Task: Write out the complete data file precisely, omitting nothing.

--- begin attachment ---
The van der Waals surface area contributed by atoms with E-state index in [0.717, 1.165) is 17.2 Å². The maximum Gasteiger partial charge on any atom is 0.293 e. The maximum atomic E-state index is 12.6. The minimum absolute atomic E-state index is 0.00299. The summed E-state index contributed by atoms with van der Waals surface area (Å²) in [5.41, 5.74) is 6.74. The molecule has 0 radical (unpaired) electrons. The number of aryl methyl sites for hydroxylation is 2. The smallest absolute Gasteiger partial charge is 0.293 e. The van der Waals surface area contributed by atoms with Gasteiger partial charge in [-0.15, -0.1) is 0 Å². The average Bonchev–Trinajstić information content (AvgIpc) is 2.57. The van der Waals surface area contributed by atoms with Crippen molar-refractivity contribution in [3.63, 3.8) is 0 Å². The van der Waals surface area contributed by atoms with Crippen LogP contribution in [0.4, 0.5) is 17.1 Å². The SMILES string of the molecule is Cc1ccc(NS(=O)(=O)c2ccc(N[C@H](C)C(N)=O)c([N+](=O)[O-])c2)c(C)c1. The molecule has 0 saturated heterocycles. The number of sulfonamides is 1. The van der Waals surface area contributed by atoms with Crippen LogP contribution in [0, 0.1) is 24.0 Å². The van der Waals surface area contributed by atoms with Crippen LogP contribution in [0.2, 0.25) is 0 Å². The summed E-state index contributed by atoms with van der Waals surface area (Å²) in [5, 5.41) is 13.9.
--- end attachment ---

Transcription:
The van der Waals surface area contributed by atoms with E-state index in [0.717, 1.165) is 17.2 Å². The maximum Gasteiger partial charge on any atom is 0.293 e. The maximum atomic E-state index is 12.6. The minimum absolute atomic E-state index is 0.00299. The summed E-state index contributed by atoms with van der Waals surface area (Å²) in [5.41, 5.74) is 6.74. The molecule has 0 radical (unpaired) electrons. The number of aryl methyl sites for hydroxylation is 2. The smallest absolute Gasteiger partial charge is 0.293 e. The van der Waals surface area contributed by atoms with Gasteiger partial charge in [-0.15, -0.1) is 0 Å². The average Bonchev–Trinajstić information content (AvgIpc) is 2.57. The van der Waals surface area contributed by atoms with Crippen molar-refractivity contribution in [3.63, 3.8) is 0 Å². The van der Waals surface area contributed by atoms with Crippen LogP contribution in [0.4, 0.5) is 17.1 Å². The SMILES string of the molecule is Cc1ccc(NS(=O)(=O)c2ccc(N[C@H](C)C(N)=O)c([N+](=O)[O-])c2)c(C)c1. The molecule has 0 saturated heterocycles. The number of sulfonamides is 1. The van der Waals surface area contributed by atoms with Crippen LogP contribution in [0, 0.1) is 24.0 Å². The van der Waals surface area contributed by atoms with Crippen LogP contribution in [0.2, 0.25) is 0 Å². The summed E-state index contributed by atoms with van der Waals surface area (Å²) in [5, 5.41) is 13.9.